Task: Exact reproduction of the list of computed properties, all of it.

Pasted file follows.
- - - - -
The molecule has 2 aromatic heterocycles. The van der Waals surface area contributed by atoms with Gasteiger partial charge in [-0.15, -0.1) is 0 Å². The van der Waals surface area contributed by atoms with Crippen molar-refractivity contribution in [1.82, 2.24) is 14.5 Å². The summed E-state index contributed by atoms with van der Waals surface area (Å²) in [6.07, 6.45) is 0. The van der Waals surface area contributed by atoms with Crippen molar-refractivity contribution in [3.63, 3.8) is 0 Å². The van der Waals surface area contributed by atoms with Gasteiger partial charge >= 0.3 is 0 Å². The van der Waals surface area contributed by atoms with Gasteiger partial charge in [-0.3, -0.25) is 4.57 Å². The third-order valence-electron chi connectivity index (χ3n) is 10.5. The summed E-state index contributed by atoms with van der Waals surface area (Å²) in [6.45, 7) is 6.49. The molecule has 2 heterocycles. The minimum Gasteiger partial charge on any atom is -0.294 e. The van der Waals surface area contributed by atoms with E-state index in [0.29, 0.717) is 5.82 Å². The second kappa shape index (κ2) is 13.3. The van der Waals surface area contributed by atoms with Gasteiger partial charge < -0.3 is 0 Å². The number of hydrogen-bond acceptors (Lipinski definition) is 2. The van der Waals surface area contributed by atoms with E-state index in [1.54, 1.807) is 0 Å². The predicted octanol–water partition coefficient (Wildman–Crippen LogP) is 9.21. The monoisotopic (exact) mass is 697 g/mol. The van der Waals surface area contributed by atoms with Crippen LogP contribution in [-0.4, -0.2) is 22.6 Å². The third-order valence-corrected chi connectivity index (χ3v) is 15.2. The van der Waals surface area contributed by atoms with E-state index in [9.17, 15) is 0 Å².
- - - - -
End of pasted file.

The molecule has 2 aromatic heterocycles. The van der Waals surface area contributed by atoms with Gasteiger partial charge in [-0.15, -0.1) is 0 Å². The van der Waals surface area contributed by atoms with Crippen molar-refractivity contribution in [1.82, 2.24) is 14.5 Å². The summed E-state index contributed by atoms with van der Waals surface area (Å²) in [6.07, 6.45) is 0. The van der Waals surface area contributed by atoms with Crippen molar-refractivity contribution in [3.63, 3.8) is 0 Å². The van der Waals surface area contributed by atoms with Gasteiger partial charge >= 0.3 is 0 Å². The van der Waals surface area contributed by atoms with Gasteiger partial charge in [-0.3, -0.25) is 4.57 Å². The third-order valence-electron chi connectivity index (χ3n) is 10.5. The summed E-state index contributed by atoms with van der Waals surface area (Å²) in [6.45, 7) is 6.49. The molecule has 2 heterocycles. The minimum Gasteiger partial charge on any atom is -0.294 e. The van der Waals surface area contributed by atoms with E-state index in [0.29, 0.717) is 5.82 Å². The second kappa shape index (κ2) is 13.3. The van der Waals surface area contributed by atoms with Gasteiger partial charge < -0.3 is 0 Å². The number of hydrogen-bond acceptors (Lipinski definition) is 2. The van der Waals surface area contributed by atoms with E-state index in [1.54, 1.807) is 0 Å². The predicted octanol–water partition coefficient (Wildman–Crippen LogP) is 9.21. The monoisotopic (exact) mass is 697 g/mol. The van der Waals surface area contributed by atoms with Crippen LogP contribution in [-0.4, -0.2) is 22.6 Å². The third-order valence-corrected chi connectivity index (χ3v) is 15.2. The van der Waals surface area contributed by atoms with E-state index in [9.17, 15) is 0 Å².